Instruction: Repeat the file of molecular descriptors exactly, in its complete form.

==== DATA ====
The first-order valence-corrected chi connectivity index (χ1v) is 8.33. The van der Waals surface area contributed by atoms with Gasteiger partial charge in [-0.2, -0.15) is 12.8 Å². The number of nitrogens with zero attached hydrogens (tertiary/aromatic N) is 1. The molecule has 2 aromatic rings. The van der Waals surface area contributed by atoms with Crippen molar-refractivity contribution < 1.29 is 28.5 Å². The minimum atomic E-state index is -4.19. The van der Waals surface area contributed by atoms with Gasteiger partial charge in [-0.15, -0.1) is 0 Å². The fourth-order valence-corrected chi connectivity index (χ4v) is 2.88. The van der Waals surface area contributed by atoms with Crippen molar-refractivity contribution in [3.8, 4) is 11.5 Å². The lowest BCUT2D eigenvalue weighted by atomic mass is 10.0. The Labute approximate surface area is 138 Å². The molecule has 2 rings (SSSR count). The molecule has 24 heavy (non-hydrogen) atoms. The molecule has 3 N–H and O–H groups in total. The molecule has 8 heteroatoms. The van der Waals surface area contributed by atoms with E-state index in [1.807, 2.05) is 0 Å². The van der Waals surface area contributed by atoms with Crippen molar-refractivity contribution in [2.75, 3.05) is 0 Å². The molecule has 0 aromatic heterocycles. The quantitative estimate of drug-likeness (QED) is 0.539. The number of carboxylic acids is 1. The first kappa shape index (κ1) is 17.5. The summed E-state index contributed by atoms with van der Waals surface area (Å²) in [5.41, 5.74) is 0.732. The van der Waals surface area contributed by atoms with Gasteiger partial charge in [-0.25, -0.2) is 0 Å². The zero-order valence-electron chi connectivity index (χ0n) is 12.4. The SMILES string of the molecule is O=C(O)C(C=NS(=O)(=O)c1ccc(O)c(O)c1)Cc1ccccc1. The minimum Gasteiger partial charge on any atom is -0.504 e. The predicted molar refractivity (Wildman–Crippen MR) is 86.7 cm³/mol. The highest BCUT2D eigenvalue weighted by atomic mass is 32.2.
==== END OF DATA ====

The first-order valence-corrected chi connectivity index (χ1v) is 8.33. The van der Waals surface area contributed by atoms with Gasteiger partial charge in [-0.2, -0.15) is 12.8 Å². The number of nitrogens with zero attached hydrogens (tertiary/aromatic N) is 1. The molecule has 2 aromatic rings. The van der Waals surface area contributed by atoms with Crippen molar-refractivity contribution < 1.29 is 28.5 Å². The minimum atomic E-state index is -4.19. The van der Waals surface area contributed by atoms with Gasteiger partial charge in [-0.15, -0.1) is 0 Å². The fourth-order valence-corrected chi connectivity index (χ4v) is 2.88. The van der Waals surface area contributed by atoms with Crippen molar-refractivity contribution in [3.8, 4) is 11.5 Å². The lowest BCUT2D eigenvalue weighted by atomic mass is 10.0. The Labute approximate surface area is 138 Å². The molecule has 2 rings (SSSR count). The molecule has 24 heavy (non-hydrogen) atoms. The molecule has 3 N–H and O–H groups in total. The molecule has 8 heteroatoms. The van der Waals surface area contributed by atoms with E-state index in [1.807, 2.05) is 0 Å². The van der Waals surface area contributed by atoms with Crippen molar-refractivity contribution in [2.75, 3.05) is 0 Å². The molecule has 0 aromatic heterocycles. The quantitative estimate of drug-likeness (QED) is 0.539. The number of carboxylic acids is 1. The first kappa shape index (κ1) is 17.5. The summed E-state index contributed by atoms with van der Waals surface area (Å²) in [5.41, 5.74) is 0.732. The van der Waals surface area contributed by atoms with Gasteiger partial charge in [-0.25, -0.2) is 0 Å². The zero-order valence-electron chi connectivity index (χ0n) is 12.4. The SMILES string of the molecule is O=C(O)C(C=NS(=O)(=O)c1ccc(O)c(O)c1)Cc1ccccc1. The minimum Gasteiger partial charge on any atom is -0.504 e. The predicted molar refractivity (Wildman–Crippen MR) is 86.7 cm³/mol. The highest BCUT2D eigenvalue weighted by atomic mass is 32.2.